184 945

233 133

592 696

A few purse-seine vessels that do not fish in the western Indian Ocean, and therefore are not included in the SFA data, catch small quantities of tuna in the eastern Indian Ocean. Recently the staff of the Indian Ocean Tuna Commission (IOTC) began to collect statistics on the number and characteristics of vessels fishing for tunas in the Indian Ocean, and it has made these statistics available for this study. The IOTC data, along with data from SFA, and supplemented by industry data, were used to estimate the number of high-seas purse-seine vessels fishing in the Indian Ocean (IND) during 2000 (Table 1).

Of the approximately 500,000 tonnes of tuna taken annually in the Atlantic Ocean nearly 45% is reported by ICCAT to be taken by purse seine vessels. Most of the purse seine catch is made in the eastern Atlantic by vessels flying the flags of France or Spain. Though the staff of ICCAT does not at the present time maintain a register or list of purse seine vessels operating in the Atlantic Ocean, it is currently in the process of formulating such a list. The tonnage and number of vessels presented in Table 1 for the Atlantic, by size intervals of 400 tonnes, is therefore comprised of information obtained from a variety of sources, mostly industry, and is not considered to be as complete as that for the other oceans.

The world fleet of high-seas purse-seine vessels currently stands at about 570 vessels. The total carrying capacity of this fleet is estimated to be nearly 600 000 tons, and if it were completely loaded with tuna this would represent nearly 600 000 tonnes of fish. The mean size of a purse-seine vessel is approximately 1 040 tons.

4.2.2 Longline fleets

Longline vessels account for approximately 14% of the world production of tuna. They are not usually referred to in terms of tonnage capacity, but rather as to whether they are distant-water vessels, which are capable of operating in all the world’s oceans and staying at sea for extended periods of time, or coastal vessels that normally are smaller and usually fish within the EEZ of the flag state. The former class of vessels accounts for the majority of the longline catch. The various international organizations are in the process of creating databases for the numbers of longline vessels fishing in their areas of competence, but such lists are generally not as far advanced as those for purse-seine vessels. Therefore, not as much detail will be presented for the longline fleets of the world. However, industry organizations, particularly Japan Tuna (Nikatsuren), maintain records of longline fleets throughout the world. In a recent document presented at the 2000 Commission Meeting of ICCAT, Document 019, the world fleet of large distant-water longline vessels was listed as follows: Japan, 532 vessels; Chinese Taipei, 600 vessels; Republic of Korea, 198 vessels; and approximately 236 vessels categorized under Illegal, Unregulated and Unreported (IUU) status. These 1 566 longline vessels are most likely an underestimate of the world longline fleet as the list does not include vessels from several nations, nor does it include smaller longline vessels that fish in the more inshore areas, but which land significant quantities of tuna.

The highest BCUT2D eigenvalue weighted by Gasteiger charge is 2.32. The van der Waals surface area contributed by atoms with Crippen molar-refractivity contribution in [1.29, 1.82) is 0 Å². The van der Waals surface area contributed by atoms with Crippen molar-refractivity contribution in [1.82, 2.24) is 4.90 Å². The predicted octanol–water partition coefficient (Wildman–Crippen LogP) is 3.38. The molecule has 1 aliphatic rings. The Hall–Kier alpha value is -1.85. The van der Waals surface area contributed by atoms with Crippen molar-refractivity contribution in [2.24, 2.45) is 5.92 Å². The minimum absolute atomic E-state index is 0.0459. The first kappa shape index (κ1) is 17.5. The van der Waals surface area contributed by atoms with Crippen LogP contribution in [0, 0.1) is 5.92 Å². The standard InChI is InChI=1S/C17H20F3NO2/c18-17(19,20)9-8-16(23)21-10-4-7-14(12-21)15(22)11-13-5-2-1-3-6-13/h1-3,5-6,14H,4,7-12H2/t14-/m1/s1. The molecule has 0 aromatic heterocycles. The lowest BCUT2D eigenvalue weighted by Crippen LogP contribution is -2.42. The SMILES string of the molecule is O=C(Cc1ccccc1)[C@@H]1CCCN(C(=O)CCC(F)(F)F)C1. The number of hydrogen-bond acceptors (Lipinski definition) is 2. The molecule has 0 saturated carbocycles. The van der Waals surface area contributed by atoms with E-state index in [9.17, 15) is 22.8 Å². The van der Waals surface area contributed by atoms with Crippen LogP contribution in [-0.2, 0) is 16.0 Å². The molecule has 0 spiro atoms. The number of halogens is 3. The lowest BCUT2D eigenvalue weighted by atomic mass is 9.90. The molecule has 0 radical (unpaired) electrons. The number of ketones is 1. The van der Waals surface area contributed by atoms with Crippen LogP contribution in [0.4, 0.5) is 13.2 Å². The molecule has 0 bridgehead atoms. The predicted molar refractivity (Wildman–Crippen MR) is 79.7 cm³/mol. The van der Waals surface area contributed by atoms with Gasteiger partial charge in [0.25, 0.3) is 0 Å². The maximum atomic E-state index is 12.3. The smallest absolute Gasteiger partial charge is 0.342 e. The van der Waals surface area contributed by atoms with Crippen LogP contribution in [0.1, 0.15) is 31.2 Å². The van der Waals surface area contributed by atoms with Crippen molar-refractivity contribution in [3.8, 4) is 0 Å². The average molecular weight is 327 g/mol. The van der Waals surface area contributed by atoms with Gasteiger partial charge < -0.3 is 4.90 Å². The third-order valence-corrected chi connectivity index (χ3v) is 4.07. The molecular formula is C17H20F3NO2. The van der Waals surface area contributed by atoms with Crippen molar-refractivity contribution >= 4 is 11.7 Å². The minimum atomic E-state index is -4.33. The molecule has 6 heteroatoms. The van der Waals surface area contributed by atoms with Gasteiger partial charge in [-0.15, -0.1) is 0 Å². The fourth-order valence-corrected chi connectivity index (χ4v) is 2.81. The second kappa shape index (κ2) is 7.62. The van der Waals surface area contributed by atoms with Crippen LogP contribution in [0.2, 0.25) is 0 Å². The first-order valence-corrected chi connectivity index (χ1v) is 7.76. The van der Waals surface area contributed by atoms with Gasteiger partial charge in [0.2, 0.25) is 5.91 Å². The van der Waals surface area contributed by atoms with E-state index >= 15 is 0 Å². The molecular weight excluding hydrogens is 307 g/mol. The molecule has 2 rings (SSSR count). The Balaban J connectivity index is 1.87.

4.2.3 Baitboat fleets

Baitboats, like purse-seine vessels are usually classified in terms of fish-carrying capacity. At one time, prior to 1950, baitboats were the dominant type of gear used to capture tuna. Once the modern purse-seine vessels were brought onto the scene in the late 1950s, they quickly overtook baitboats in terms of tonnage of tuna landed on a global basis. As the number of baitboats declined, the proportion of the world catch taken by longliners increased. Currently global catches of longliners and baitboats are almost the same, with baitboats also taking about 14% of the world catch of tunas. In the Pacific and Indian Ocean baitboats account for about 12% of the catch, while in the Atlantic Ocean, baitboats account for about 26% of the catch. In this study no estimate will be made of the number and total capacity of baitboats operating in the world tuna fishery, but because they account for nearly the same amount of catch as do the longline fleets, it is imperative that a concerted effort be made to create a world register of baitboats.

4.2.4 Other fleets

About 12% of the world catch is taken with gear other than purse seine, longline, and pole and line. About one-half of this remaining 12% is taken by trolling vessels that fish for albacore and the rest by a variety of other fishing gears, such as anchored and drifting gillnets, harpoons, and traps. No estimate will be made in this study of the amount of these gears operating in the world tuna fishery.

4.3 Fleet Statistics for the Future